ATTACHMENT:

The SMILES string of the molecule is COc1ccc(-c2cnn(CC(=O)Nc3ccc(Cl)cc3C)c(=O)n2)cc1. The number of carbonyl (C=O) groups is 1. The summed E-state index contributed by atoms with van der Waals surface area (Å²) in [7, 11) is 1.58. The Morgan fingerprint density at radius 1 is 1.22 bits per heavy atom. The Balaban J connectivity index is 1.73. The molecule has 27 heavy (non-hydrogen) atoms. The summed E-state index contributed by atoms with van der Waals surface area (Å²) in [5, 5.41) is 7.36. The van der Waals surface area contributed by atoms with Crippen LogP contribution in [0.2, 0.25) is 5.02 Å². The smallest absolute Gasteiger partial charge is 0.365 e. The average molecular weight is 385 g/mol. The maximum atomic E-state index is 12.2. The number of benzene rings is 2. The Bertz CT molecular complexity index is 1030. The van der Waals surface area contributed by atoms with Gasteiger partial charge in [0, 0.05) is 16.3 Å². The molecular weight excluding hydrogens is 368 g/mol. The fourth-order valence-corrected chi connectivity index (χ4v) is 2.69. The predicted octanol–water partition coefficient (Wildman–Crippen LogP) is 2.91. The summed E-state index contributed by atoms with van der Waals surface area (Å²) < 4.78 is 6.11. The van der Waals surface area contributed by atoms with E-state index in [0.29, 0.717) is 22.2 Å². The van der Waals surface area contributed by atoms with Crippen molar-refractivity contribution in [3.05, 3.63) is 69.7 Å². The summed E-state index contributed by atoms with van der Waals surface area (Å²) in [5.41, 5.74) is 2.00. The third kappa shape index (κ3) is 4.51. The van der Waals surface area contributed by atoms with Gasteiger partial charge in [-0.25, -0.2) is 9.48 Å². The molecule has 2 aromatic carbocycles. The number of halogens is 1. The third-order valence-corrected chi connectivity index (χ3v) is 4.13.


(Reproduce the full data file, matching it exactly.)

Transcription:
The SMILES string of the molecule is COc1ccc(-c2cnn(CC(=O)Nc3ccc(Cl)cc3C)c(=O)n2)cc1. The number of carbonyl (C=O) groups is 1. The summed E-state index contributed by atoms with van der Waals surface area (Å²) in [7, 11) is 1.58. The Morgan fingerprint density at radius 1 is 1.22 bits per heavy atom. The Balaban J connectivity index is 1.73. The molecule has 27 heavy (non-hydrogen) atoms. The summed E-state index contributed by atoms with van der Waals surface area (Å²) in [5, 5.41) is 7.36. The van der Waals surface area contributed by atoms with Crippen LogP contribution in [0.2, 0.25) is 5.02 Å². The smallest absolute Gasteiger partial charge is 0.365 e. The average molecular weight is 385 g/mol. The maximum atomic E-state index is 12.2. The number of benzene rings is 2. The Bertz CT molecular complexity index is 1030. The van der Waals surface area contributed by atoms with Gasteiger partial charge in [0, 0.05) is 16.3 Å². The molecular weight excluding hydrogens is 368 g/mol. The fourth-order valence-corrected chi connectivity index (χ4v) is 2.69. The predicted octanol–water partition coefficient (Wildman–Crippen LogP) is 2.91. The summed E-state index contributed by atoms with van der Waals surface area (Å²) < 4.78 is 6.11. The van der Waals surface area contributed by atoms with E-state index in [0.29, 0.717) is 22.2 Å². The van der Waals surface area contributed by atoms with Crippen molar-refractivity contribution in [3.05, 3.63) is 69.7 Å². The summed E-state index contributed by atoms with van der Waals surface area (Å²) in [5.41, 5.74) is 2.00. The third kappa shape index (κ3) is 4.51. The van der Waals surface area contributed by atoms with Gasteiger partial charge in [-0.25, -0.2) is 9.48 Å². The molecule has 2 aromatic carbocycles. The number of halogens is 1. The third-order valence-corrected chi connectivity index (χ3v) is 4.13.